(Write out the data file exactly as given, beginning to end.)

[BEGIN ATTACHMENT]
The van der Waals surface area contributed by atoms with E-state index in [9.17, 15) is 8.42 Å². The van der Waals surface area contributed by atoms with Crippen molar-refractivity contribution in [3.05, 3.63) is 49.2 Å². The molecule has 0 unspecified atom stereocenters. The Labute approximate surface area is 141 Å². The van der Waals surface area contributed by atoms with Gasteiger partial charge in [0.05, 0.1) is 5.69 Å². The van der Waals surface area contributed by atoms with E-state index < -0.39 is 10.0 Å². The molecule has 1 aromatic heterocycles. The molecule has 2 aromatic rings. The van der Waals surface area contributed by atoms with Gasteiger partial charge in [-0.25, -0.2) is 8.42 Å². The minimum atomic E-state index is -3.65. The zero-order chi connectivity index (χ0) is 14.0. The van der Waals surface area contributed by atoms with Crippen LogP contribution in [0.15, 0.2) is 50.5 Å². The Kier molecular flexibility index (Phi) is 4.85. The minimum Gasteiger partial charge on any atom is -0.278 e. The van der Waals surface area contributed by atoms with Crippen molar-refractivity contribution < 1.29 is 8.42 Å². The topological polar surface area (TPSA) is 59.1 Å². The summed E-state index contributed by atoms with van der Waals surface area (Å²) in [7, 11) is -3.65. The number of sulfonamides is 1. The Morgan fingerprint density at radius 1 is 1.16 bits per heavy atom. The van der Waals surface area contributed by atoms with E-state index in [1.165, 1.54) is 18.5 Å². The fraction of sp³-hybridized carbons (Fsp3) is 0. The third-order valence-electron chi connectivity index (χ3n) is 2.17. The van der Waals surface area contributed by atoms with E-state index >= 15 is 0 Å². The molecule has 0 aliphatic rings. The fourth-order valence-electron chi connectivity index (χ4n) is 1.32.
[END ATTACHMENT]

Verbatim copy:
The van der Waals surface area contributed by atoms with E-state index in [9.17, 15) is 8.42 Å². The van der Waals surface area contributed by atoms with Crippen molar-refractivity contribution in [3.05, 3.63) is 49.2 Å². The molecule has 0 unspecified atom stereocenters. The Labute approximate surface area is 141 Å². The van der Waals surface area contributed by atoms with Gasteiger partial charge in [0.05, 0.1) is 5.69 Å². The van der Waals surface area contributed by atoms with E-state index < -0.39 is 10.0 Å². The molecule has 1 aromatic heterocycles. The molecule has 2 aromatic rings. The van der Waals surface area contributed by atoms with Gasteiger partial charge in [-0.25, -0.2) is 8.42 Å². The minimum atomic E-state index is -3.65. The zero-order chi connectivity index (χ0) is 14.0. The van der Waals surface area contributed by atoms with Crippen LogP contribution in [0.15, 0.2) is 50.5 Å². The Kier molecular flexibility index (Phi) is 4.85. The minimum Gasteiger partial charge on any atom is -0.278 e. The van der Waals surface area contributed by atoms with Crippen molar-refractivity contribution < 1.29 is 8.42 Å². The topological polar surface area (TPSA) is 59.1 Å². The summed E-state index contributed by atoms with van der Waals surface area (Å²) in [7, 11) is -3.65. The number of sulfonamides is 1. The Morgan fingerprint density at radius 1 is 1.16 bits per heavy atom. The van der Waals surface area contributed by atoms with E-state index in [1.165, 1.54) is 18.5 Å². The fraction of sp³-hybridized carbons (Fsp3) is 0. The third-order valence-electron chi connectivity index (χ3n) is 2.17. The van der Waals surface area contributed by atoms with E-state index >= 15 is 0 Å². The molecule has 0 aliphatic rings. The fourth-order valence-electron chi connectivity index (χ4n) is 1.32.